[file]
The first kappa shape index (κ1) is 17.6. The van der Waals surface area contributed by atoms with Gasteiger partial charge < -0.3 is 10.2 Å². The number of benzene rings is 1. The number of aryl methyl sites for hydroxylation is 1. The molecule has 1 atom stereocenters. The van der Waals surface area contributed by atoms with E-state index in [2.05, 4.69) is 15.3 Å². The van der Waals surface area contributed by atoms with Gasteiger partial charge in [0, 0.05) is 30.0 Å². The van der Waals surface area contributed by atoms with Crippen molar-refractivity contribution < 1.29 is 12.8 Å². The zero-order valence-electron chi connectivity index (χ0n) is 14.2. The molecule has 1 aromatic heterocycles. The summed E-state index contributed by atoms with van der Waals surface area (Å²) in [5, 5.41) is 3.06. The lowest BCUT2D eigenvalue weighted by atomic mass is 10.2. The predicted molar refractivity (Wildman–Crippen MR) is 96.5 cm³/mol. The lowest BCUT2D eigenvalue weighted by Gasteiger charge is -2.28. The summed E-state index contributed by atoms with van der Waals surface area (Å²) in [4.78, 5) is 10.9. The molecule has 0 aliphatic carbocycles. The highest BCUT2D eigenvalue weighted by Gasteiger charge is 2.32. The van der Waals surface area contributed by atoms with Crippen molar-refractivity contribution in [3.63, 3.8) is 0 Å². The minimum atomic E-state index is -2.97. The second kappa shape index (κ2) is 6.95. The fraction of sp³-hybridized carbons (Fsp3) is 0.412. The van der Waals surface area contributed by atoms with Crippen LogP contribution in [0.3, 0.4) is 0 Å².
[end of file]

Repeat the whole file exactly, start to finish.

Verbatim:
The first kappa shape index (κ1) is 17.6. The van der Waals surface area contributed by atoms with Gasteiger partial charge < -0.3 is 10.2 Å². The number of benzene rings is 1. The number of aryl methyl sites for hydroxylation is 1. The molecule has 1 atom stereocenters. The van der Waals surface area contributed by atoms with E-state index in [2.05, 4.69) is 15.3 Å². The van der Waals surface area contributed by atoms with Gasteiger partial charge in [0, 0.05) is 30.0 Å². The van der Waals surface area contributed by atoms with Crippen molar-refractivity contribution < 1.29 is 12.8 Å². The zero-order valence-electron chi connectivity index (χ0n) is 14.2. The molecule has 1 aromatic heterocycles. The summed E-state index contributed by atoms with van der Waals surface area (Å²) in [5, 5.41) is 3.06. The lowest BCUT2D eigenvalue weighted by atomic mass is 10.2. The predicted molar refractivity (Wildman–Crippen MR) is 96.5 cm³/mol. The lowest BCUT2D eigenvalue weighted by Gasteiger charge is -2.28. The summed E-state index contributed by atoms with van der Waals surface area (Å²) in [4.78, 5) is 10.9. The molecule has 0 aliphatic carbocycles. The highest BCUT2D eigenvalue weighted by Gasteiger charge is 2.32. The van der Waals surface area contributed by atoms with Crippen molar-refractivity contribution in [3.63, 3.8) is 0 Å². The minimum atomic E-state index is -2.97. The second kappa shape index (κ2) is 6.95. The fraction of sp³-hybridized carbons (Fsp3) is 0.412. The van der Waals surface area contributed by atoms with Crippen LogP contribution in [0.3, 0.4) is 0 Å².